Uncer­tainly CER­TAIN

New Zealand Woman’s Weekly - - READING CORNER -

THE ART OF BE­COM­ING AN ADULT IS TRICKY BUT THE ONE THING JONI CAN COUNT ON IS CHANGE

The com­ing-of-age story is a lit­er­ary sta­ple. There are so many ver­sions and yet still nov­el­ists keep com­ing up with fresh ways to write about that pe­riod in life when you’re just start­ing out and try­ing to de­cide who you are and where you’re go­ing.

Sally Selt­mann’s com­ing-ofage novel reads al­most like a mem­oir at times. It’s set in the mid-’90s when its main char­ac­ter Joni John­son is fresh out of art school and liv­ing in Bal­main, Syd­ney. She has ideas of how the ma­jor mile­stones of her life might turn out, but so far re­al­ity isn’t match­ing them.

The loss of her vir­gin­ity, for in­stance, has re­cently been un­spec­tac­u­lar and it seems that love is elud­ing her.

Much of the ac­tion is set in the restau­rant where Joni wait­resses at night. If a place like Har­land ex­ists in real life, then I’d love to go. It’s a ram­bling old villa filled with vin­tage fur­ni­ture, mis­matched china, a French menu and a bo­hemian pro­pri­etress.

This story re­ally is a slice of life. It’s about the dy­nam­ics of Joni’s friend­ships with the peo­ple who work at Har­land and her re­la­tion­ship with her best friend, a capri­cious star­let called Annabelle.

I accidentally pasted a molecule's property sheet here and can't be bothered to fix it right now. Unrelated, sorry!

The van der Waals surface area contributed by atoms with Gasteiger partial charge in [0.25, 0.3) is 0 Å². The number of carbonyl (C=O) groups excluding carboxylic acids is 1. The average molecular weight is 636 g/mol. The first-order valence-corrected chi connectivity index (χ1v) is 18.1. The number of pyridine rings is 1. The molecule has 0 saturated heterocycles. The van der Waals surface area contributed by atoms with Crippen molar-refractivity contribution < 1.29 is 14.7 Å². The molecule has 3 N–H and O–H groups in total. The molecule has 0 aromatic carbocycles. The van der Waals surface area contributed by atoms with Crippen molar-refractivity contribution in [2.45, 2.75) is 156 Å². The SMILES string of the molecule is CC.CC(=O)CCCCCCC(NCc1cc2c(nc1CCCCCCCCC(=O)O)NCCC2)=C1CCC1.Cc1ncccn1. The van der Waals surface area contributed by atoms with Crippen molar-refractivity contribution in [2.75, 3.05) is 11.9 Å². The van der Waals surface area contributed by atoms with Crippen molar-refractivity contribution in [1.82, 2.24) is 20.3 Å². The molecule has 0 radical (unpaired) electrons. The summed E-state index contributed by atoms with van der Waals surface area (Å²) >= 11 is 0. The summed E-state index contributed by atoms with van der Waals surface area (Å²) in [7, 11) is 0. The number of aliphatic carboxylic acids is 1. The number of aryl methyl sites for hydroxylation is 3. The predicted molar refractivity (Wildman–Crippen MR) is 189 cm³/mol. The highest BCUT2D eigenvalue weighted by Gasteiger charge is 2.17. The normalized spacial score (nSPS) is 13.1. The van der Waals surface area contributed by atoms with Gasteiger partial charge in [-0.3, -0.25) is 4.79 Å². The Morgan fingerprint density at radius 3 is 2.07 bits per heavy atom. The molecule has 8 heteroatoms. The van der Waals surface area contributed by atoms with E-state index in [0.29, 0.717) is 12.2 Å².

What it does re­ally well is cap­ture the way it feels to be that age – how you can be so cer­tain about some things and so con­fused about oth­ers, how you can love and judge far too quickly, and how friend­ships can change as peo­ple do.

What isn’t quite as con­vinc­ing is the ro­mance an­gle to the plot. It all seems rushed and glib in comparison. In fact, the later chap­ters have much more of a YA feel to them.

I would have pre­ferred to elim­i­nate the love in­ter­est all to­gether and learnt more about the other char­ac­ters – Dave the chef, Lucy the saucy French restau­rant owner, minxy Annabelle and un­re­li­able wait­ress Juliet – who are all well sketched but whose sto­ries seem to go nowhere.

There’s a level of im­ma­tu­rity to Love­some that shows it is a de­but novel, but there is also some lovely writ­ing

and a lot of charm.

Love­some by Sally Selt­mann (Allen & Un­win, RRP $32.99).

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